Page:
This essay was for my Global Journalism class. The assignment was to present a standpoint against granting Snowden whistleblower status. I chose to approach Snowden’s actions through the eyes of the government in terms of “national security”.
Edward Snowden’s actions were rash and unwarranted. After leaking highly confidential government information to a foreign nation for the world to see, it would be appropriate to label him as what he is: a traitor. His refusal to return the documents while seeking asylum around the globe has indicated a strong anti-American sentiment. While Snowden hasn’t committed any acts of terror, the results of his actions might be even more catastrophic. By releasing documents to various “trustworthy journalists” for distribution at will, Snowden has created a security issue. Information about these documents can be leaked at any time. The government is already monitoring its media output with a new “D-notice” system, alerting editors to the release of “intelligence that might damage security.”
The damage caused by Snowden is “profound,” according to US Director of National Intelligence James Clapper. The leaked documents contained “critical foreign intelligence collection sources, including some shared with us by valued partners.” Snowden’s stolen information contains military intelligence that if released, can fall into the hands of nearly anyone. As a result, threats of attack and social unrest lay as the foremost issues facing the US.
Snowden’s actions have also damaged U.S. diplomatic relations with allies such as Germany, whose citizens revere him as a hero after he exposed evidence of U.S. cyber-spying on Chancellor Angela Merkel. President Obama’s promise to “curb spying” on foreign allies and pass a “no spying” agreement with Germany has significantly broken the diplomatic confidence between the two nations and made the U.S. appear even weaker. Some of the leaked documents have compromised the actions of our military and diplomatic facilities in Germany and around the world. From this point on, the international community will analyze any diplomatic efforts by the United States with a great deal of scrutiny.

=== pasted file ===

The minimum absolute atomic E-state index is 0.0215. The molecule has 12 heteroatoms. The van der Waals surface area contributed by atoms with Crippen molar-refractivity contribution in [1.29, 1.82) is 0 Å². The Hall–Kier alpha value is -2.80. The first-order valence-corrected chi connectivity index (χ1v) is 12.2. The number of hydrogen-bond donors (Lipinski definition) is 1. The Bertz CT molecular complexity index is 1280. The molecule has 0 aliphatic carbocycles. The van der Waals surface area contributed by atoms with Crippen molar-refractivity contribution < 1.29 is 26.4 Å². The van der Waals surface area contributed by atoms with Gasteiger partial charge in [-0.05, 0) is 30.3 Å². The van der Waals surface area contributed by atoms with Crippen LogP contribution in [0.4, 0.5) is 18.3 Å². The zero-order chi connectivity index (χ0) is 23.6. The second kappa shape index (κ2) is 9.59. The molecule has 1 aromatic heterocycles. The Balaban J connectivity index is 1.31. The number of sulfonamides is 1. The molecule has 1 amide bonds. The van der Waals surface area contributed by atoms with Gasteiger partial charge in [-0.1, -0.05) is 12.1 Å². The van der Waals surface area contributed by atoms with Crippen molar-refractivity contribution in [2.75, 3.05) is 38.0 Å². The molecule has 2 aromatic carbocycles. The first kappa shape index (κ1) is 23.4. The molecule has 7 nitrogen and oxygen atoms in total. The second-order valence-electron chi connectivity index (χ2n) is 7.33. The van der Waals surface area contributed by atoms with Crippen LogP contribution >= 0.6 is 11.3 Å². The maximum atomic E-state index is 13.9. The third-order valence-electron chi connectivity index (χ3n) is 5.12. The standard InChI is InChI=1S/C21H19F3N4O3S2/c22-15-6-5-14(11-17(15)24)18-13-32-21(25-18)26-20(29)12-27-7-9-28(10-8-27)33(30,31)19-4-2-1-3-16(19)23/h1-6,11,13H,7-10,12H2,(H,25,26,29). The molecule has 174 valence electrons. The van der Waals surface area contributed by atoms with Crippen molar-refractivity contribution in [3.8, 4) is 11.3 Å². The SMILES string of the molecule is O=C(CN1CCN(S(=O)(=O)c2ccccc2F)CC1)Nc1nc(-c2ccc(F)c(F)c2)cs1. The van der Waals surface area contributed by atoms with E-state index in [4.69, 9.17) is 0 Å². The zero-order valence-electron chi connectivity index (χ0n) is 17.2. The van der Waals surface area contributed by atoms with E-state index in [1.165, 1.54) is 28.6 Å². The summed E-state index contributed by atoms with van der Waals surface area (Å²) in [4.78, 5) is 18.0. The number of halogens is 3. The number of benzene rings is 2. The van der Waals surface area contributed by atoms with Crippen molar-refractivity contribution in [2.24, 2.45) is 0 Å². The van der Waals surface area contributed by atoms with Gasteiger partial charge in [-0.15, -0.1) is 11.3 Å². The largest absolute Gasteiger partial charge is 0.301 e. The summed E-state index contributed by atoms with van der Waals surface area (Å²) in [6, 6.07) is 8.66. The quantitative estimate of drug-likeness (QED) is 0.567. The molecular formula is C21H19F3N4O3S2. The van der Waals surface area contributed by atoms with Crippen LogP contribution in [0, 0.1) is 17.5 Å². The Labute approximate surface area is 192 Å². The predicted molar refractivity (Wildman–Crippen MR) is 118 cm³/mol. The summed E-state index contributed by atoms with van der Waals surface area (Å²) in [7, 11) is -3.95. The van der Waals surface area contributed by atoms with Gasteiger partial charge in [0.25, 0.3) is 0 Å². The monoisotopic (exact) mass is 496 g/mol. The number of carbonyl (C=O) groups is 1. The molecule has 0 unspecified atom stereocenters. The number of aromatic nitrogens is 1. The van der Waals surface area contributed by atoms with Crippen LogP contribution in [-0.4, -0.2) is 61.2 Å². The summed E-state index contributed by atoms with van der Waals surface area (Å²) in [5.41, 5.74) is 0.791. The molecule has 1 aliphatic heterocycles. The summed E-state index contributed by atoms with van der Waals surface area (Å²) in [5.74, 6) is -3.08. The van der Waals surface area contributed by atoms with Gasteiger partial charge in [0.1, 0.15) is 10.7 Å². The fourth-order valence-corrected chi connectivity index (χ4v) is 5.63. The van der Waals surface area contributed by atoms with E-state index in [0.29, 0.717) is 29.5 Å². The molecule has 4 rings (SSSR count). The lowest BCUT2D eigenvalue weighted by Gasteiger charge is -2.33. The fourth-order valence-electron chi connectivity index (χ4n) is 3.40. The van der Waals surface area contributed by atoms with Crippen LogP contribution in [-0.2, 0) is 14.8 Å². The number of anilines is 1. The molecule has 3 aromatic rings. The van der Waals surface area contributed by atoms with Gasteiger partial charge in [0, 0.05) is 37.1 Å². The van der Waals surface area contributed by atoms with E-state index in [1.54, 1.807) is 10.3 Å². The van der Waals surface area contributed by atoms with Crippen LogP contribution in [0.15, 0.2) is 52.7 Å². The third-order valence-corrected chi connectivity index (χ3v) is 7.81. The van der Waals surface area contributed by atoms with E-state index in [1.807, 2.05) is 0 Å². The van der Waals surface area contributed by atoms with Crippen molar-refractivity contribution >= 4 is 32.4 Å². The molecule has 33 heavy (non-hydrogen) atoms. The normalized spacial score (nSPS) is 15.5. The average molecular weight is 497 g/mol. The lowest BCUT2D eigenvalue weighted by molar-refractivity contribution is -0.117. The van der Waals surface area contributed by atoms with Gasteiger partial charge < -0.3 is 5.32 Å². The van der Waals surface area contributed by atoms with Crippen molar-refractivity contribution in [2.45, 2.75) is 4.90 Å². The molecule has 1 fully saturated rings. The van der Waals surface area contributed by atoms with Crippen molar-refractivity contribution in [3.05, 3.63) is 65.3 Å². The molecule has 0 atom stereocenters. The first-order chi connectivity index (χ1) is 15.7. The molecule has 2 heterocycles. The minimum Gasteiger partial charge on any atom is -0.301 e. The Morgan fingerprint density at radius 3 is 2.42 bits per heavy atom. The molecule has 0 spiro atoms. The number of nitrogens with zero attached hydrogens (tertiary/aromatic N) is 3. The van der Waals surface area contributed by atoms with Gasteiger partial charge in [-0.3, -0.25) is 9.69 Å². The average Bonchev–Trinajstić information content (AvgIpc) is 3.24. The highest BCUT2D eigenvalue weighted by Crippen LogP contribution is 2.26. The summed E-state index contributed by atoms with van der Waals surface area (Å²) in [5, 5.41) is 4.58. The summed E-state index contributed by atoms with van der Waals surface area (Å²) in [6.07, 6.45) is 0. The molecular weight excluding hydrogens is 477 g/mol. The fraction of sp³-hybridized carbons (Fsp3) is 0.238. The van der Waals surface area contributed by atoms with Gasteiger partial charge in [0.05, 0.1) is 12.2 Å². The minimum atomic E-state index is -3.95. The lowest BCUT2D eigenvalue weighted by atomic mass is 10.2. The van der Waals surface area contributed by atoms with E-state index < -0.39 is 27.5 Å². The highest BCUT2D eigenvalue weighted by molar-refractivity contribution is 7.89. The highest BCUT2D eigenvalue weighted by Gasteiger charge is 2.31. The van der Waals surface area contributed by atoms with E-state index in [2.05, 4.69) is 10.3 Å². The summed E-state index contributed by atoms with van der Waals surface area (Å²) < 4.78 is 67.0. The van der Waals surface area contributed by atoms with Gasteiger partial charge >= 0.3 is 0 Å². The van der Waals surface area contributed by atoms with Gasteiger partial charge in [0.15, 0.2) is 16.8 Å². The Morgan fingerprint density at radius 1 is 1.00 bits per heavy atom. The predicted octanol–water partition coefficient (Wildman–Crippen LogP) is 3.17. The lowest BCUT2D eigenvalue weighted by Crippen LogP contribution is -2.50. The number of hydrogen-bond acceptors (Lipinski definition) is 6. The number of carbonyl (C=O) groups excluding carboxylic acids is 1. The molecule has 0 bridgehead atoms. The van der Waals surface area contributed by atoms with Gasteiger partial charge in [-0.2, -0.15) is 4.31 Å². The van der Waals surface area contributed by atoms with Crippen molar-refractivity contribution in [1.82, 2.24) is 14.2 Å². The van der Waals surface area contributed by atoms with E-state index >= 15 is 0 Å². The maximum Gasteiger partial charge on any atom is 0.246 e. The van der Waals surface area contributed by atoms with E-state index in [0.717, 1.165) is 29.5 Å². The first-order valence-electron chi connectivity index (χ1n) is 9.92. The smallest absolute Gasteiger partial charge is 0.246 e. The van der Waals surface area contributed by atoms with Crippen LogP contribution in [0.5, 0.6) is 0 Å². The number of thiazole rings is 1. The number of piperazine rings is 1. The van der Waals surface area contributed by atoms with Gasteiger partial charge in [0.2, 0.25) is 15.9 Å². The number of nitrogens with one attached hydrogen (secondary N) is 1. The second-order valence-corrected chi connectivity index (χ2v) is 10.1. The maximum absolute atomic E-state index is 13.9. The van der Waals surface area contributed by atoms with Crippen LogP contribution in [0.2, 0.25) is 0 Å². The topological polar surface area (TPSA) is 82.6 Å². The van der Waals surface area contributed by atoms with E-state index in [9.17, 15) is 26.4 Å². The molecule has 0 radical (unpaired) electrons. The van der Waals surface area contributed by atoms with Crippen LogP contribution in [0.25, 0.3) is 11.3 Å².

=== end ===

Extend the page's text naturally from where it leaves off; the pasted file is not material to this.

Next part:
The Nobel Committee has added further insult to the injury, with two Norwegian politicians nominating Edward Snowden for the revered Peace Prize. The process of revealing nominees usually takes five decades, according to TIME Magazine. The Nobel Committee has really made a strong political statement by nominating Snowden’s name so early, and at the risk of U.S. security. (Either that, or they can tell the future) Obama’s credibility has been further threatened by this Peace Prize nomination, as he was a recipient of the award in 2009. By suggesting that he is just as influential and progressive as the President of the United States, the Nobel Community gives Snowden credibility and most importantly of all: a moral basis for his actions. The two politicians who made the nomination did so under the basis that Snowden “made the world a safer place.” In the eyes of the United States government, this could not be more false.
As a former member of the CIA and NSA, Edward Snowden is fully aware of the consequences of his leaks. He claims innocence, yet committed a massive crime against the American people by sacrificing their security under the guise of “freedom”. Snowden has exposed the severity of the issue to the United States government, claiming “government officials have said that they would love to put a bullet in my head…” At the risk of making American citizens’ lives more vulnerable to enemies, this punishment for treason might not seem so unreasonable.